Bio Eric Evans (Creator of Domain-Driven Design)leads Domain Language Inc., which coaches and trains teams to make their development more productive and relevant through effective application of domain modeling and design. Brian Foote (Big Ball of Mud, Patterns Languages of Program Design)is a software developer and scholar interested in object-oriented programming, reflection and design patterns.
Software is changing the world; QCon aims to empower software development by facilitating the spread of knowledge and innovation in the enterprise software development community; to achieve this, QCon is organized as a practitioner-driven conference designed for people influencing innovation in their teams: team leads, architects, project managers, engineering directors.
Brian: Good question, you go first.
Eric: Well I think the reason that we were, I was asked to come was probably because I do talk a lot about strategic design as I call it and how to deal with large systems and bringing sort of high design concept into realistic situations where things are a bit messy and so that’s basically what I was talking about and, Brian?
Brian: I think I wound up here because few years back, we wrote this paper called Big Ball of Mud a few years ago, which said despite our pretensions to the contrary, the entire industry, this came out of the patterns community during the ‘90s which is where Eric and I first met; when you really look at stuff, it was sort of an Emperor’s New Clothes paper, what is really under there is nothing but mud, it’s slushy.
You know, the observation I mean at one point was that if programs are like buildings then most of what we’re building is really more like a shanty town than like the Empire State Building or the Brooklyn Bridge that we’re down the street from here; it’s you have a squalid, there’s a lot of make do, you know, people have to be masters of everything; it’s nothing like what the real architects described; I think over the years, there’s been a lot of recognition that we haven’t really been telling the truth about what’s under there from the standpoint of architecture, which I think is why we both, you know, disavow any connection with real architects.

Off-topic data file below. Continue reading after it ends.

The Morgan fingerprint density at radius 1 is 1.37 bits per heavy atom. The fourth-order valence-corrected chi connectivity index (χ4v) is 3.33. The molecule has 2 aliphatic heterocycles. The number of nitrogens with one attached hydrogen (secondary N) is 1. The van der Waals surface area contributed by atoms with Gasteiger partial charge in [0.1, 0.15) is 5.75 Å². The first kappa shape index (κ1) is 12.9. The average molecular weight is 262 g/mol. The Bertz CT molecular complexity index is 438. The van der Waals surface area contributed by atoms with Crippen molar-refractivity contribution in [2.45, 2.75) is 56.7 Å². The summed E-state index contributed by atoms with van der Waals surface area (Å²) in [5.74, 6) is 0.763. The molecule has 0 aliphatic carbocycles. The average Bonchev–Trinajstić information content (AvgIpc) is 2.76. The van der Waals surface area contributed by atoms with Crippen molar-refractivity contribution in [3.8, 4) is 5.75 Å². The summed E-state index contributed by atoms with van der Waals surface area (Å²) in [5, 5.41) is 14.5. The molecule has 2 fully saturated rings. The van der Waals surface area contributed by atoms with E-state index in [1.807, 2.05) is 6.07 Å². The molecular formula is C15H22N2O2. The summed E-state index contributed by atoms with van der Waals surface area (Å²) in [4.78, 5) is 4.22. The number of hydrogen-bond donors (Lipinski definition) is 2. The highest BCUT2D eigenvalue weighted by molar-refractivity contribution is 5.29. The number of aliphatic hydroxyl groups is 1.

Eric: Yes; well yes, the disconnection between what architects describe and what’s really there is so great that it makes me, it always made me feel that what they’re doing was irrelevant, much of what they’re doing; obviously the things described as architecture runs a tremendous range and so we can’t speak generally about it.
So whereas I was very impressed by that big ball of mud thing and thought a lot about it and another thing that affected me was that I was on projects where we were doing legacy replacement and the idea was well now we have for example all these advanced technology; remember this was the mid-‘90s and this was the latest thing; and we had these terrible legacy systems that we would just sweep away with our vastly superior and carefully designed new system and that just never worked out for various reasons, which over time I thought I started to have some insight into.
One of the reasons that I’ve always said strategic design instead of architecture is because I think it’s a better description of what you need to do; in order to accomplish goals in an organization, you need a strategy and your design needs to reflect a strategy not just tactical object, biologic view; and so that’s why we’re here I suppose is those respective viewpoints.